** August 15th – 17th 1967. Pink Floyd’s debut, The piper at the gates of dawn was almost two weeks old.

^ The best I could come up with was ‘Folky Fate’, though I quite like the anachronistic ‘Alt Key Off’.

Gary Burton Quartet - Duster

Label: RCA Victor

Released: mid-1967

Duration: 33:01
Gary Burton Quartet - Lofty Fake Anagram

Label: RCA Victor

Released: later in 1967

Duration: 37:48

Larry Coryell - Eleventh House Live

This post honours the passing of guitarist Larry Coryell—brilliant, inconsistent, restless, prolific—who died on 19 February 2017, aged 73.

Prolific? Nearly 90 albums as leader. Restless? He flitted between jazz, rock and classical styles. Inconsistent? Larry should not have sung. Brilliant? The highlights are simply stellar and he was a major force in the creation and development of fusion.

Vale Larry.


Jazz fans will love this clip. So will Sixties fashion fans. And as for those who never realised that Steve Swallow was the long-lost sibling of John Cleese, well!


  1. Splendid tribute, Bruce.

    Liked by 1 person

    1. Thanks Michael. Burton is, Coryell was, a splendid artist.

      Liked by 1 person

  2. Wow, I had no idea we lost Coryell. A neighbor turned me onto him many, many years ago. Nice to see a tribute to Gary Burton too. Somewhere packed away in a box with very thick tape over it is a copy of “Alone at Last.” Or, at least I hope it’s still with me (and in playable shape!). – Marty

    Liked by 1 person

    1. ‘Alone at last’ is great. Hope you get to liberate and enjoy it some day, Marty!


  3. A bonanza all around, Bruce. So much to enjoy, from your writing (first time I’ve ever seen the word subpoena in a piece about music!), to the sixties fashions, to Coryell at 3:29 in the video, to Steve Swallow’s amazing, spidery fingers. I’m woefully uninformed about jazz–whether it’s fused with other genres or not–and need to remedy that. I’d heard of Larry Coryell over the years, but wouldn’t have been able to pick him out of a lineup. One could do worse than to be remembered as “brilliant, inconsistent, restless, prolific’. Indeed, I’d say that’s something to shoot for!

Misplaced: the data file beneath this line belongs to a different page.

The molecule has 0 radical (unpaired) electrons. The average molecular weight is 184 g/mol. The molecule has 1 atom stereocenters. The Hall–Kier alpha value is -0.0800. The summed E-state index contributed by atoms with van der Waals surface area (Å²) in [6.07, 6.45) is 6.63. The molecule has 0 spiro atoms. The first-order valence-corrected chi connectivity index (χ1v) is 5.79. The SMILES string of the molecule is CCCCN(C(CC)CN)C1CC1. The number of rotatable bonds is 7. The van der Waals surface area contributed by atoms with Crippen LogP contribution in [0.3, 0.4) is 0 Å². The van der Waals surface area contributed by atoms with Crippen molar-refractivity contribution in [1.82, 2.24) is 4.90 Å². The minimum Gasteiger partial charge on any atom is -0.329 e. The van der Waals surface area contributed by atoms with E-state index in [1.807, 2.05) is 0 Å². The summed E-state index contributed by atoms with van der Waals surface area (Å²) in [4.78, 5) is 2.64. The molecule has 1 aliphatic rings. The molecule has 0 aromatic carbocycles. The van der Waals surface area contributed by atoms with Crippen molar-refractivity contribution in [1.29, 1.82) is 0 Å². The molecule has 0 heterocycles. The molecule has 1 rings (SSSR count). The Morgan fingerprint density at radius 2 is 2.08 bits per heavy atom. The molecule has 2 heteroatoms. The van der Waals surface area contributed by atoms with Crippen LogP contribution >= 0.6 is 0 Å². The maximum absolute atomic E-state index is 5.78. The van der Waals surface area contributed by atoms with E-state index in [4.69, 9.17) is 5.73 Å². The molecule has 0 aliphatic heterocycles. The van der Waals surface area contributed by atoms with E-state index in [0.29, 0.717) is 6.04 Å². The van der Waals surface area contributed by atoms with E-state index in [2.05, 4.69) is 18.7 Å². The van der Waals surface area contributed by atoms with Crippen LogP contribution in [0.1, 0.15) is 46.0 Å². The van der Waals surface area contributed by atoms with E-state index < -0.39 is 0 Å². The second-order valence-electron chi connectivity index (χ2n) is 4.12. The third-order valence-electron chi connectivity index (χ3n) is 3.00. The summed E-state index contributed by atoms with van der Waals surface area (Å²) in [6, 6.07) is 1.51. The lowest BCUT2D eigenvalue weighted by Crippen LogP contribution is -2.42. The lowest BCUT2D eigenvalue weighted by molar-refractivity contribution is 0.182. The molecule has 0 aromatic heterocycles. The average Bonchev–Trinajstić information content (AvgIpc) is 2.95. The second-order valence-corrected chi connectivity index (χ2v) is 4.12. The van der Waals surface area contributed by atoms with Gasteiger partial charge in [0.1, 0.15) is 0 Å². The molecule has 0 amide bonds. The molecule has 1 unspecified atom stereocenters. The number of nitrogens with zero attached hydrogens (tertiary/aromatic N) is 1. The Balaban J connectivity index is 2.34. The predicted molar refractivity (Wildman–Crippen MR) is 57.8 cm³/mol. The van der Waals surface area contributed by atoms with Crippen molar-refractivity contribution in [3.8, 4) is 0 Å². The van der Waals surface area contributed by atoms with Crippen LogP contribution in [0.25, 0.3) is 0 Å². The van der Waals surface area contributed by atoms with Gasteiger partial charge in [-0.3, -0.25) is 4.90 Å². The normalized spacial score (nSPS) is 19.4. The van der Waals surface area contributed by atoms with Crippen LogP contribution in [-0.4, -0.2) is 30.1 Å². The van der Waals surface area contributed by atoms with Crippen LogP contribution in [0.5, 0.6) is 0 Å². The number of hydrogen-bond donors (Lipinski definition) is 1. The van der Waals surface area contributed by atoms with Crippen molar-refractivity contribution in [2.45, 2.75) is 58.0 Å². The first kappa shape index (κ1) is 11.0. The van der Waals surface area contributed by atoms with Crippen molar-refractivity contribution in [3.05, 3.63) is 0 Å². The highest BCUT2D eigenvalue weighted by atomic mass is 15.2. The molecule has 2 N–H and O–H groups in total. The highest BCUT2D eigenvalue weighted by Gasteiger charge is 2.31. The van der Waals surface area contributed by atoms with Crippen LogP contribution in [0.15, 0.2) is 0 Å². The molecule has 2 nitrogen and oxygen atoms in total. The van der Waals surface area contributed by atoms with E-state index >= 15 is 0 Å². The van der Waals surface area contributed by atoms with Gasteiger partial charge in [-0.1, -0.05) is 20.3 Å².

Liked by 1 person

    1. You know, when I read that list back, reordered and reflected, I agree. Not a bad mission statement at all!

      I have this vision of creating a ‘routes to jazz’ reverse compass suggesting starting places for people coming from different musical directions towards this (often) demanding and (hugely) diverse music.
      For example, if you love Baroque and early Classical period Western Art Music (WAM), then try the Modern Jazz Quartet (‘Pyramid’ or the later ‘Blues on Bach’). Love ‘Wish You Were Here’? Try Miles’ ‘In A Silent Way’. You get the idea.

      Very glad you found a variety of things to enjoy, JDB.


  4. Thoroughly enjoyed those Gary Burton albums. And I love your idea of different routes to jazz. Bring ’em on, Bruce!

    Liked by 1 person

    1. Consider it logged in the VC ideas book! Glad you enjoyed Gary and Larry day.


  5. I’m only familiar (or at least I think I’m only familiar) with his work on ‘the new tango’
    But I’ve recently realized that the vibraphone is among my favourite instruments any song seems to become 20% better through its inclusion) and so I’d like to explore more of Burton’s work.
    A 4.5 star rating from VC? Sounds like this would be one I’d enjoy!

    Liked by 1 person

    1. At least 20%!
      Nice one, Geoff. I don’t think we vibraphone aficionados are a huge slice of the popular music pie (I’d need to consult a suitable graph) but in the right mood, I love it. Check out the albums Burton made with Chick Corea, particularly ‘Duet’ and ‘Crystal Silence’.

      Liked by 1 person

      1. I’m afraid we’d constitute a niche market, a small sliver of the pie graph yes – but those who like the vibes, love the vibes!

        Liked by 1 person

  6. Beautiful tribute, and two records I didn’t know I needed until I read this.

    And since I don’t have them (yet), I’m gonna go make lofty fake into anagrams… um… key of flat?

    Liked by 1 person

    1. Outstanding anagram. Well done!
      The Burton album ‘Throb’ is pretty good too – has some quite powerful rock vibes (ee!) in the mix.


  7. And there’s me thinking my own 4 mallet style was unique!

    I love the cover of Duster, they got everything just right on that.

    Liked by 1 person

    1. I’m positive your mallet skills are unsurpassed. Surely you are turning away young vibraphonists from your door regularly?

      Liked by 1 person

      1. Don’t get me started on young vibraphonists! I often have to leave by the back door and sneak out across next door’s garden to avoid the critters.

        PS. What a wonderful word ‘vibraphonist’ is!

        Liked by 1 person

  8. Thanks for another path to follow.
    (When inspired, ignorance such as mine can be yellow-brick coloured if not golden).
    Here’s another vote for the vibraphone too.

    Liked by 1 person

    1. The endless sunshine road. Marvellous, ain’t it? I’d suggest ‘Lofty Fake Anagram’ for sir. Fine album.


  9. Another great piece. I will be searching this one out. Missed it first time around. CB thanks you. (Seen Larry and The 11th House on a double bill with Return to Forever).

    Liked by 1 person

    1. That is a BRILLIANT double bill. Jealous!

      Liked by 1 person

  10. […] Gary Burton—Duster […]


  11. […] the charge to the afterlife and in a calculating piece of journalistic opportunism, I wrote about two 1967 albums he appeared on with vibist Gary […]


  12. Very informative perspective!


    1. Thanks. Glad you enjoyed it!